p53 and p27 are the important proteins, which regulate the cell cycle. p53 is the essential tumor suppressor, with many cancer patients having defects in the p53 signaling [69]. p53 is a nuclear TF, which influences the transcription of various genes engaged in promoting cell death and arrest of cell cycle [70]. The proteasomal degradation maintains lower levels of p53 in regular physiological environment. But when DNA is damaged in cells irreversibly, p53 shows its pro-apoptotic function, removing damaged cells and thus prevent their further division. The p27 protein is a CDK inhibitor regulating the cell-division cycle advancement to the S phase from G1 [71]. p53 activity is vital for suppressing tumor, and its stability is affected by HDM2 and HDMX [72]. It has been noted that increase in HDM2 leads to a decrease in p53. The E3 ligase HDM2 alone can mono-ubiquitinate p53, which is not degraded by the proteasome instead is exported out of the nucleus, but when HDM2 is with p300, it polyubiquitinates the p53, which help in its degradation, thus supporting tumor growth [53]. p27 protein is the main controller of the cell cycle by controlling the CDK function, and reduction in its level via proteasome is required for the cell to enter the state of proliferation. The proteasomal degradation of p27 is mediated by NEDD8ylated SCFSkp2 complex (E3) consisting of Cullin1, SKP1, RBX1, and SKP2 [54, 73, 74]. It has been noted that many cancers have high levels of SKP2 and CDC34 (E2 enzyme) and reduced p27 [75, 76]. The reduced level of p27 is common among multiple cancers like ovarian and breast cancer [77].

Increased Mitochondrial-Associated Degradation Aids in Tumor Cell Proteostasis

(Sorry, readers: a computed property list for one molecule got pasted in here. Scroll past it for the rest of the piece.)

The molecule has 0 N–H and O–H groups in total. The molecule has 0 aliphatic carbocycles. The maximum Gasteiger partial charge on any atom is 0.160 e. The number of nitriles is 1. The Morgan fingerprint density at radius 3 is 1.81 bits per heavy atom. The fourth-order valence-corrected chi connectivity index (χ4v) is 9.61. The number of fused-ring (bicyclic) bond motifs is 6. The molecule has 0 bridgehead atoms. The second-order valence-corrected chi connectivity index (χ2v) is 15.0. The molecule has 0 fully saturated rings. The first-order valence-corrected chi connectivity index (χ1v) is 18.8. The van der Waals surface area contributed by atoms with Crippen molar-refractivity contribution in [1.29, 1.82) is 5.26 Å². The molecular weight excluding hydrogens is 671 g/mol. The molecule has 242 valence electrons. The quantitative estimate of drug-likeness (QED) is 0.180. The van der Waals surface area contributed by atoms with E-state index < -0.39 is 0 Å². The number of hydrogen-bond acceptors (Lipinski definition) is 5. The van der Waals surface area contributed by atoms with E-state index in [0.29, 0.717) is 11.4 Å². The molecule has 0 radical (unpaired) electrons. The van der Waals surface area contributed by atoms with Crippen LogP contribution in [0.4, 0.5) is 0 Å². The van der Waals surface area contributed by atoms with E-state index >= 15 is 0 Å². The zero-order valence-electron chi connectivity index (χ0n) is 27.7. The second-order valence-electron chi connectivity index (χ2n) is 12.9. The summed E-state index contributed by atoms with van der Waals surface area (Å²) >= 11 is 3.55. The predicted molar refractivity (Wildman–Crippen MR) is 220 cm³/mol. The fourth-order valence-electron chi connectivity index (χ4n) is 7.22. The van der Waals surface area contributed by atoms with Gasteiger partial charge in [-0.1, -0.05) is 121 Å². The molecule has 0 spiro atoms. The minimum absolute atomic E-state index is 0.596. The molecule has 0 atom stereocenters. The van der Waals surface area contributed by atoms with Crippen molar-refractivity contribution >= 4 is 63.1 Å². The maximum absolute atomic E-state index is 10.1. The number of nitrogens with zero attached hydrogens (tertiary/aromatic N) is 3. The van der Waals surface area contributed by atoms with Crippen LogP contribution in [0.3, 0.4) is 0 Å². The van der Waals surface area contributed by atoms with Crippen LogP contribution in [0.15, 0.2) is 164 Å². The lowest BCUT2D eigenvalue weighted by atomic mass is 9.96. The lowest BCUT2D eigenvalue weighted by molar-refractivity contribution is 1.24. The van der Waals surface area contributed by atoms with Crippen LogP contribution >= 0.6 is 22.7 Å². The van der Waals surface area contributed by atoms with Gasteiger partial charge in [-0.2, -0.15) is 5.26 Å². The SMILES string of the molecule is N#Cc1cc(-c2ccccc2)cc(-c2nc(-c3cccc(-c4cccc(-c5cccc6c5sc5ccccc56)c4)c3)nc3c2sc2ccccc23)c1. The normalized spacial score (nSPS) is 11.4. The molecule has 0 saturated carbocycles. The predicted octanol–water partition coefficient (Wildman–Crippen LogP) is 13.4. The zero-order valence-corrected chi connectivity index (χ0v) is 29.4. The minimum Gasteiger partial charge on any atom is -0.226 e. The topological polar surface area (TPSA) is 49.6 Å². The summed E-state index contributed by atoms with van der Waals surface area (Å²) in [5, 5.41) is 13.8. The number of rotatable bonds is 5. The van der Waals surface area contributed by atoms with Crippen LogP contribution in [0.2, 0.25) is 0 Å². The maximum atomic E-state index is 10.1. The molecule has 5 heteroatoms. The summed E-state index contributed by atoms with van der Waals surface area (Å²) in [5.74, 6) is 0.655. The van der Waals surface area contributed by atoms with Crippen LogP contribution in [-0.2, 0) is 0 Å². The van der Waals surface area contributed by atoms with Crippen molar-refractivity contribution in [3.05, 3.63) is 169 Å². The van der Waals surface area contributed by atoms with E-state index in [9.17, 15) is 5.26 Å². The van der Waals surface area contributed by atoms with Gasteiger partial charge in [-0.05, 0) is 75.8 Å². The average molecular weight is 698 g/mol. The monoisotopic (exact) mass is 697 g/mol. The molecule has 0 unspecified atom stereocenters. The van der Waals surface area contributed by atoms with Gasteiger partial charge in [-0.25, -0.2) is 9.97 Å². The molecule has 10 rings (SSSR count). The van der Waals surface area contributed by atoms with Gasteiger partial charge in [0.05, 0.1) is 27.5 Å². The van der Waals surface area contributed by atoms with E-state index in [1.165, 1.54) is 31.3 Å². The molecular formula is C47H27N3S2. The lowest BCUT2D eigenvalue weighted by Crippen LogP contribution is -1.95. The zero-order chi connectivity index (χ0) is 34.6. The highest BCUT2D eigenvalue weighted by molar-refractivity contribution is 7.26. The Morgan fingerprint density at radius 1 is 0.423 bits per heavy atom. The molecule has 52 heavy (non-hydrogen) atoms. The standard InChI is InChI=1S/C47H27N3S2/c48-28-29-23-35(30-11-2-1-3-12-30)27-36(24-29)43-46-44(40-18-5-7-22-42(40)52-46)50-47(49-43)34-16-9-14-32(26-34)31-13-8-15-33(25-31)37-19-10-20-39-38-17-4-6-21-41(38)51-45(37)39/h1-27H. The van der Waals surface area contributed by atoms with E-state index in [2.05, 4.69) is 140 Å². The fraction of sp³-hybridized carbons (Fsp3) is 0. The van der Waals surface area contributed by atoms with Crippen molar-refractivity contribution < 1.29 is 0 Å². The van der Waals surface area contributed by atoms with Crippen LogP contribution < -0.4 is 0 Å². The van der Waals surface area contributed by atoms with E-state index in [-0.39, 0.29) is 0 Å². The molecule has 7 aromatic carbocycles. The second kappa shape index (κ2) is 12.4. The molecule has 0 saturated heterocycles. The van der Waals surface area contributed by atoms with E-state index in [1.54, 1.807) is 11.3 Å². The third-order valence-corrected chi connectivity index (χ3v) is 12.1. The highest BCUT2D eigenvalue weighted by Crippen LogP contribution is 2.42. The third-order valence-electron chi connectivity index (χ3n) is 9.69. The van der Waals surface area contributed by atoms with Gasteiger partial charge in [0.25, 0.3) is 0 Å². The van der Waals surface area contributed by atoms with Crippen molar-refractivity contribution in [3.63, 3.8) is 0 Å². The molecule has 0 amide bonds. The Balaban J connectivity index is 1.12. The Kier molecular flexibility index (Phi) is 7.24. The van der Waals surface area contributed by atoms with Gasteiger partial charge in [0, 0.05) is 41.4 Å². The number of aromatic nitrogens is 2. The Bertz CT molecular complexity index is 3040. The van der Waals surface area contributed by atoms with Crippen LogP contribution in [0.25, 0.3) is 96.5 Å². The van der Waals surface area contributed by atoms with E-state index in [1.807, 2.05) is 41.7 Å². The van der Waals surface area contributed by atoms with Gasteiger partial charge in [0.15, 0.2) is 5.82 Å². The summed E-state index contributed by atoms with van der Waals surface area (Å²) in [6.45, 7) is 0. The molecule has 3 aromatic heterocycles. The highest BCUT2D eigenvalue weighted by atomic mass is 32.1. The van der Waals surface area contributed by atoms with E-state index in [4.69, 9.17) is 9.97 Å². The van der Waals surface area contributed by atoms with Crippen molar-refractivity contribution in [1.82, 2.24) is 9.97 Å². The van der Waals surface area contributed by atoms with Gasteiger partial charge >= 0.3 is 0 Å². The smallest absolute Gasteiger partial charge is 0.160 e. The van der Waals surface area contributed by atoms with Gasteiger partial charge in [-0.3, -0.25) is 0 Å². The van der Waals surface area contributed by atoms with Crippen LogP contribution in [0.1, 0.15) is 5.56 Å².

The functioning of mitochondria is supported by UPS for the degradation of the misfolded proteins that are accumulated during stress conditions. TOM complex is involved in maintenance of protein quality along with UBXD8 (UBX2 in yeast) at outer mitochondrial membrane (OMM) [78]. UBX2 has a UBX domain, which can bind to the CDC48, and this protein also has affinity for ubiquitinated proteins [79, 80]. UBXD8 with p97 is engaged in degrading the mitochondrial proteins by targeting them to the proteasome, and they are upregulated in proliferating cancerous cells [81]. Many cancers show high expression of TOMM20 [82]. Another mitochondrial PQC mechanism, the mitoCPR degrades the incorrectly folded proteins on cytosolic face of OMM during protein import stress [83, 84]. CIS1 is a vital protein of this system, expression of which is very important for overcoming the compromised protein import. CIS1 interacts with TOM70, recruiting ATAD1 (AAA ATPase; MSP1 in yeast) to clear the proteins from the TOM by their degradation via proteasome [84, 85], while proteins that are misfolded in the matrix of the mitochondria are degraded by LON protease [86] and CLPXP protease [87-89]. LON protease has the vital function in tumor growth [86] and ClpXP protease levels has also shown to be elevated in tumors and hematologic malignancies [88, 89].